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JOSEPH BONAPARTE.-At Florence, aged 76, DEATH OF THE GRAND DUCHESS ALEXANDRA, Joseph Bonaparte, Count de Survilliers, the elder oF RUSSIA.-It is our painful duty to announce brother of Napoleon, and formerly King of Naples and King of Spain.

the death of the yonthful Princess Alexandra Nicolaewna, fourth daughter of his Imperial Majesty the Emperor of all the Russias, and Consort of the eldest son of the Landgrave of Hesse, the Prince Frederick, to whom her Imperial Highness has been married not quite a twelvemonth. It may be doubtless remembered that the departure of the Czar from our shores was considerably hastened by the alarming accounts received here of the young Princess's declining health. Since that peried the disorder has gained such rapid ground that all hope of ultimate recovery had been for some time abandoned.

He was born in 1768, at Corte, in the island of Corsica; and attended his brother in his first campaign of Italy in 1796. Having been appointed a member of the legislative body, he was distinguished for his moderation and good sense, and gave proofs of generous firmness, when be undertook to defend General Bonaparte, then in Egypt, against the accusations of the Directory. Under the Consulate he was member of the Council of State, and one of the witnesses to the treaty of Luneville. On the accession of Napoleon to the empire, the crown of Lombardy was offered Her Imperial Highness was born on the 24th to, and refused by him. A few days after the of June, 1825, and was consequently only just battle of Austerlitz he assumed the command of turned nineteen. The accounts of the demise of the army destined to invade the kingdom of Na- the Grand Duchess, which came from St. Petersples, penetrated, without striking a blow, to Capua, burgh, reached the Russian Embassy in this capand, on the 15th of February, 1806, he made his ital on Thursday morning-Court Journal. entrance into Naples, of which kingdom the Emperor appointed him Sovereign. The government of Joseph, as King of Naples, though short, was not sterile. In the space of less than two We regret to announce the death of LADY ANNE years he drove the English from the kingdom, ELIZABETH SCOTT, eldest sister of his Grace the Duke of Buccleuch. The melancholy event took reorganized the army and navy, and completed many public works. In 1808 he proceeded to place on Tuesday morning, at Leamington Spa, occupy the throne of Spain; which he abandoned where her ladyship had been residing for some after the battle of Vittoria. On his return to time past for the benefit of her health, which had France be took the command of Paris, and, faith-long been in a declining state. The Duke and ful to the orders of the Emperor, he accompanied the Empress regent to Chartres, and subsequently to Blois, after the invasion of the Allies, and assembled around her all the disposable troops. After the abdication of Fontainebleau, Prince Joseph Napoleon was obliged to withdraw to Switzerland. He returned to France in 1815, the same day the Emperor arrived at Paris. After the battle of Waterloo he embarked for America, where his brother, whom he was never more to see, appointed to meet him. In 1817 the State of New-Jersey, and in 1825 the legislature of the State of New-York, authorized him to possess lands without becoming an American citizen.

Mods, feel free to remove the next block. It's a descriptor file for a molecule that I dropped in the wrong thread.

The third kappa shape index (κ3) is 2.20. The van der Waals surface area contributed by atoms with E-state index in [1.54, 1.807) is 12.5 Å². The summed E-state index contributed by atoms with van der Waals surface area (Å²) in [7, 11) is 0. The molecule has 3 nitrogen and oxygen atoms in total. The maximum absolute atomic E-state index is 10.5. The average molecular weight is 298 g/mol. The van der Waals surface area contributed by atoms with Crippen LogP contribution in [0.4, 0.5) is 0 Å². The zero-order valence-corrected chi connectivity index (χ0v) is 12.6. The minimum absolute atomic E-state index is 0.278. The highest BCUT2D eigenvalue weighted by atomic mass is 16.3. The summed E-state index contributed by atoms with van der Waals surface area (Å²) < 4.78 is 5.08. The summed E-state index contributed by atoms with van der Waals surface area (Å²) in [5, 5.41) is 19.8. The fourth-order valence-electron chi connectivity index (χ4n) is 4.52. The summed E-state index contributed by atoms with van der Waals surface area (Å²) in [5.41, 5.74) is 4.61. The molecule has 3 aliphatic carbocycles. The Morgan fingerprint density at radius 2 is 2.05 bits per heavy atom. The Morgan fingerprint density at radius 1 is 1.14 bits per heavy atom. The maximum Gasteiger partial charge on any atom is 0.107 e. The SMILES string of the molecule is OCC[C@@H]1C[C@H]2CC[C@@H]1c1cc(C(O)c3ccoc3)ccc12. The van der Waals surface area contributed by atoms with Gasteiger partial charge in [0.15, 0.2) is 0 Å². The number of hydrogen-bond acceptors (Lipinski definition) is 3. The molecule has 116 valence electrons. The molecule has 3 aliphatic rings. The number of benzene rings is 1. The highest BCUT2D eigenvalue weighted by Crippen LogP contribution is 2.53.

Duchess of Buccleuch left Montagu House on
Friday, for Leamington, in order to be in atten-
dance upon their noble relative. On their Graces
arriving at that place, her ladyship was found to
The unfavorable
be in a very precarious state.
symptoms increased until an early hour on Tues-
day, when death put a period to her ladyship's
sufferings. Lady Anne Scott was the eldest
daughter of the late Duke of Buccleuch, having
been born on the 17th of August, 1796. Her
ladyship's remains will be removed for interment
to Boughton, Northamptonshire. By the death
of her ladyship, several noble families are placed
in mourning, among whom may be mentioned
those of the Duke of Buccleuch, the Earl of Cour-
town, the Earl of Brownlow, the Earl of Romney,
the Dowager Marchioness of Bath, &c -Ibid.

The Count de Survilliers did not return to Europe until 1832. He then came to England, where he resided several years. A painful malady, which required a milder climate, obliged him to demand permission of the foreign powers to fix his residence at Florence, where he breathed his SAMUEL DRUMMOND, the head of a family long last. He was attended on his dying bed by his and indefatigably distinguished in the cultivation brothers, Louis and Jerome. There remain of the of the art of painting, and the author of numerEmperor's brothers but the two latter princes-ous works of very considerable merit, died at his Louis, formerly King of Holland, and Jerome, residence in Soho on the 6th, at the age of 79.formerly King of Westphalia.-Gent's Mag. Lit. Gaz.